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So today is the last day I write this blog for over 2 weeks.
As I said on Monday, I’m off on holiday – and while I’m sure you find this incredible, given the amount of time off I’ve had this year – the fact is it’s true.
I leave tomorrow, return 9th December, then 2 weeks after that we have Christmas holidays then New Year holidays and then – literally a couple of weeks after that – Chinese New Year holidays.
And to think some people don’t actually want to move here. Fools.
Anyway, as it’s the last post for the next 2 weeks [and it will be, because Jill will kick me in the head if she so much as see’s me use any technology while we’re away] I want to leave you all with a bit of a sentimental post.
“Oh no” I hear you cry.
But I’m asking you to bear with me on this. At least for a little bit.
I was recently in another city for work.
I was sat at the desk in my hotel room, looking out at the bustling city as the sun was starting to set on a beautiful – if bitterly cold – day.
Some nondescript music was playing in the background when my attention was suddenly drawn to a Facebook message that had just come through.
I looked down and saw it was a message from someone I had literally not seen – or spoken to – for 19 years.
Now I need to give you a bit of background on this character.
Many, many years ago, I was in a band.
We were quite good, had quite a following and big things were expected of us.
Anyway, along the way, we acquired a bunch of mates who all helped us out in different ways.
Some with transportation. Some with publicity. Some just coming to every gig.
One of these mates was our bass players flatmate.
Despite being quite a bit older than us and having experienced a rather ‘textured’ life … he was a good man and really wanted us to do well.
Anyway, one day, I went to our bass players house only to find that his flatmate had gone.
He’d packed his stuff and left without a note.
He’d also left with one of my guitars.
It wasn’t an overly expensive guitar, but it was still mine.
I was obviously fucked off, but it was apparent he had bigger issues in his life so just accepted it was ‘one of those things’.
Zoom forward 19 years and here he was, messaging me via Facebook.
I responded warmly, because  I was genuinely interested to hear why he had got in touch and  despite the incident with the guitar, I had always liked him.
Within seconds, I got a reply.
It was an apology.
A request for forgiveness.
He said he had always felt terrible about stealing my guitar but he had found himself in trouble that required him to leave Nottingham in a hurry and to do that, he had to get as much money as he could as quickly as he could.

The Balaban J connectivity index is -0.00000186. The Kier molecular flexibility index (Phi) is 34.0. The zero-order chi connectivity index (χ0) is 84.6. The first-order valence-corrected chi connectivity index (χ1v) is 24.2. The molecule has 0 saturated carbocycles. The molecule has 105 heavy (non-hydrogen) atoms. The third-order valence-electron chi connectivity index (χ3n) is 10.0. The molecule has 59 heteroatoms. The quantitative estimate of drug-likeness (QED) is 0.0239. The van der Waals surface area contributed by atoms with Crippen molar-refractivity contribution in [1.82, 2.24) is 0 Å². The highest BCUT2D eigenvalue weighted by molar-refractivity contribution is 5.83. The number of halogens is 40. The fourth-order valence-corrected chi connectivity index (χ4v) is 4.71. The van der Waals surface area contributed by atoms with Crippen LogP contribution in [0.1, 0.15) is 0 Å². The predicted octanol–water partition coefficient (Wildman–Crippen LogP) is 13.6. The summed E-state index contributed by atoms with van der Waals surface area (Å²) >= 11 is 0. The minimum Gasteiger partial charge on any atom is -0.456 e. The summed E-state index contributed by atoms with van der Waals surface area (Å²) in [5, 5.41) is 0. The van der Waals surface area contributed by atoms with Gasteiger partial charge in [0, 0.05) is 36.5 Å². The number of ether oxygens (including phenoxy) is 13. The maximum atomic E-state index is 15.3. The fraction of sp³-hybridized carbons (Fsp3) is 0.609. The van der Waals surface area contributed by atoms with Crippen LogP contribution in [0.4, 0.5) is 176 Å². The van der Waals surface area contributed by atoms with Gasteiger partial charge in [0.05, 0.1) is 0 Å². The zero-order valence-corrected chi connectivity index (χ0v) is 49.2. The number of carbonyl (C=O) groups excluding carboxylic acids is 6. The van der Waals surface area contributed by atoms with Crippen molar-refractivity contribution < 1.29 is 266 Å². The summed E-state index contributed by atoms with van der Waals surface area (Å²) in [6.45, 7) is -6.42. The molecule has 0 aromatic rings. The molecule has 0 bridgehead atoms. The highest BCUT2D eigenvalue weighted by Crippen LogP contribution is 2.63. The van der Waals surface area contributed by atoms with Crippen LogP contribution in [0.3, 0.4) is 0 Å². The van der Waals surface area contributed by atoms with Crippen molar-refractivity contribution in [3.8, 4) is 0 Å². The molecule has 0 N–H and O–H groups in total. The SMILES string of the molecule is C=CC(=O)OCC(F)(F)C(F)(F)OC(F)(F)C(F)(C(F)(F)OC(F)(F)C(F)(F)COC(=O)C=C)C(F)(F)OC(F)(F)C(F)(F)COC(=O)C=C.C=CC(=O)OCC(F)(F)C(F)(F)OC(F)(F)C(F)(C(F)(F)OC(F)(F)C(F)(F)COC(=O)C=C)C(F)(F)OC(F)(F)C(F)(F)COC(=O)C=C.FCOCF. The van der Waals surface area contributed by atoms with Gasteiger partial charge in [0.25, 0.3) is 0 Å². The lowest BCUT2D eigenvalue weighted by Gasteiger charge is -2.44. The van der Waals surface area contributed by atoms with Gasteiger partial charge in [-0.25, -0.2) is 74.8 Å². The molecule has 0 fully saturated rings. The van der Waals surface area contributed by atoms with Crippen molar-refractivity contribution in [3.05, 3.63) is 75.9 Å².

He wanted me to know this incident had always played on his mind and he felt he just had to reach out and say sorry and face the consequences, because he honestly felt he could not move forward properly unless he addressed this issue.
I read this email a number of times.
Over and over again.
He he was, a man of 50, pouring his heart out to someone he’d not seen or spoken to for 19 years about an incident that – while wrong – was relatively small in the big scheme of things.
I wrote back to him.
I said the only thing I was really upset about was that he hadn’t felt he could tell me about his issue so I could try and help. And while I’d of rather he’d not stolen my property, I knew he would not do it unless he literally felt trapped in a corner.
There was a big pause between me sending this and him replying.
When he did, it was short, but no less powerful.
He said, thank you. He said he was grateful for my response. He said the weight that had lifted off his shoulders was unimaginable.
This made me happy.
Sure, he’d made me angry when he stole the guitar, but the price he paid for this act was 19 years of slow, nagging, guilt … the worst kind.
Now I know you might think I’m going over-the-top with this given he’d managed to get through 19 years before making contact, but the fact is he did. He didn’t have to. He could of kept quiet because the chance of us ever running into each other was almost zero.
And here’s the thing, as good as he felt that he’d come clean [which I genuinely believe was more important to him than me forgiving him] I also felt good he’d admitted to it.
Sometimes in our work lives, we forget we’re dealing with people.
The pressure, the speed, the expectation results in us focusing on the destination, not the journey.
Tempers can get frayed, arguments can happen, tears can occasionally flow … it’s all shit to be honest, given it’s only a job and it’s only bloody advertising.
Which is why I think if you’ve done something wrong, it’s always worth holding up your hands to it.
Sure, sometimes someone thinks you’ve fucked up when you don’t – and that’s another thing altogether – however there are many times, where you know the way you acted or responded wasn’t right and yet you try hard to forget about it, or write it off as just ‘the way work sometimes makes us’.
But the thing is, you never forget.
And the ‘victim’ never forgets.
It niggles and prods away in the background and as much as you can try to act like it’s not bothering you, you know it does.
Which is why when it happens, it’s always good to come clean.
The respondent might not be as forgiving as I was with my ex-bass players, ex-flatmate, but after you’ve done it, you’ll finally understand why people say ‘honesty is the best policy’ because even if there are ramifications, the sense of emotional freedom you get can never be underestimated.
Though obviously the best thing is to try and not fuck up in the first place. That is an even better policy than honesty, so to speak.
I know the guy who took my guitar doesn’t read this blog. But if he ever does, I want him to know I always thought highly of him, but now I feel he’s even more of a good man.
See you in a few weeks.
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